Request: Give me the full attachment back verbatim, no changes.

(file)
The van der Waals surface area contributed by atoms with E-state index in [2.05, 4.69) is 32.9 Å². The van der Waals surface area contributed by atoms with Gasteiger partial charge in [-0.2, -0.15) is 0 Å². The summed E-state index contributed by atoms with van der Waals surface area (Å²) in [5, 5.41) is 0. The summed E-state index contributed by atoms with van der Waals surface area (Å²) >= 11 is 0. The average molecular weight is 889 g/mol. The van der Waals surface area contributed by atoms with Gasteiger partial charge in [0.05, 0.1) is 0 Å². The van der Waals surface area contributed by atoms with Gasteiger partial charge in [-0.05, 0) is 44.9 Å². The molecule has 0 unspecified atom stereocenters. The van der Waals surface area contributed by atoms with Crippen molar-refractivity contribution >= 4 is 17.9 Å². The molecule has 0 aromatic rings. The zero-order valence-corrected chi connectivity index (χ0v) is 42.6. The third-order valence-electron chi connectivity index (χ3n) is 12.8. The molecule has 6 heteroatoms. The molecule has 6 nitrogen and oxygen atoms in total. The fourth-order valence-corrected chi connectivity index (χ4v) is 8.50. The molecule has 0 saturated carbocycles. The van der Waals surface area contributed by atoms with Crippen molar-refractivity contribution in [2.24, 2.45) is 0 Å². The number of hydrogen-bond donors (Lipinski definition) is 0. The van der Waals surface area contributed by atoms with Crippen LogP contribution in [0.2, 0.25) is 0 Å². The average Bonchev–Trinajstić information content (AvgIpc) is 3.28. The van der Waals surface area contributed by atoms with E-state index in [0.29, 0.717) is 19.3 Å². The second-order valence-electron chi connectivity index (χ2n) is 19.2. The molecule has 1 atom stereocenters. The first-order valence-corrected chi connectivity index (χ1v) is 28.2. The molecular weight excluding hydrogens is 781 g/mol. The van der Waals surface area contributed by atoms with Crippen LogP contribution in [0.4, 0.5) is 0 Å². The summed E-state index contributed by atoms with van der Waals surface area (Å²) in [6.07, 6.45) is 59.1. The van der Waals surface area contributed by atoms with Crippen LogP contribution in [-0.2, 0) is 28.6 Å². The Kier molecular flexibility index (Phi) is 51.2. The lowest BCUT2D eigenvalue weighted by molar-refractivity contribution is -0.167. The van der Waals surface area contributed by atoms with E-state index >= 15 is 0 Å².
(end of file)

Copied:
The van der Waals surface area contributed by atoms with E-state index in [2.05, 4.69) is 32.9 Å². The van der Waals surface area contributed by atoms with Gasteiger partial charge in [-0.2, -0.15) is 0 Å². The summed E-state index contributed by atoms with van der Waals surface area (Å²) in [5, 5.41) is 0. The summed E-state index contributed by atoms with van der Waals surface area (Å²) >= 11 is 0. The average molecular weight is 889 g/mol. The van der Waals surface area contributed by atoms with Gasteiger partial charge in [0.05, 0.1) is 0 Å². The van der Waals surface area contributed by atoms with Gasteiger partial charge in [-0.05, 0) is 44.9 Å². The molecule has 0 unspecified atom stereocenters. The van der Waals surface area contributed by atoms with Crippen molar-refractivity contribution >= 4 is 17.9 Å². The molecule has 0 aromatic rings. The zero-order valence-corrected chi connectivity index (χ0v) is 42.6. The third-order valence-electron chi connectivity index (χ3n) is 12.8. The molecule has 6 heteroatoms. The molecule has 6 nitrogen and oxygen atoms in total. The fourth-order valence-corrected chi connectivity index (χ4v) is 8.50. The molecule has 0 saturated carbocycles. The van der Waals surface area contributed by atoms with Crippen molar-refractivity contribution in [2.24, 2.45) is 0 Å². The number of hydrogen-bond donors (Lipinski definition) is 0. The van der Waals surface area contributed by atoms with Crippen LogP contribution in [0.2, 0.25) is 0 Å². The average Bonchev–Trinajstić information content (AvgIpc) is 3.28. The van der Waals surface area contributed by atoms with E-state index in [0.29, 0.717) is 19.3 Å². The second-order valence-electron chi connectivity index (χ2n) is 19.2. The molecule has 1 atom stereocenters. The first-order valence-corrected chi connectivity index (χ1v) is 28.2. The molecular weight excluding hydrogens is 781 g/mol. The van der Waals surface area contributed by atoms with Crippen LogP contribution in [0.4, 0.5) is 0 Å². The summed E-state index contributed by atoms with van der Waals surface area (Å²) in [6.07, 6.45) is 59.1. The van der Waals surface area contributed by atoms with Crippen LogP contribution in [-0.2, 0) is 28.6 Å². The Kier molecular flexibility index (Phi) is 51.2. The lowest BCUT2D eigenvalue weighted by molar-refractivity contribution is -0.167. The van der Waals surface area contributed by atoms with E-state index >= 15 is 0 Å².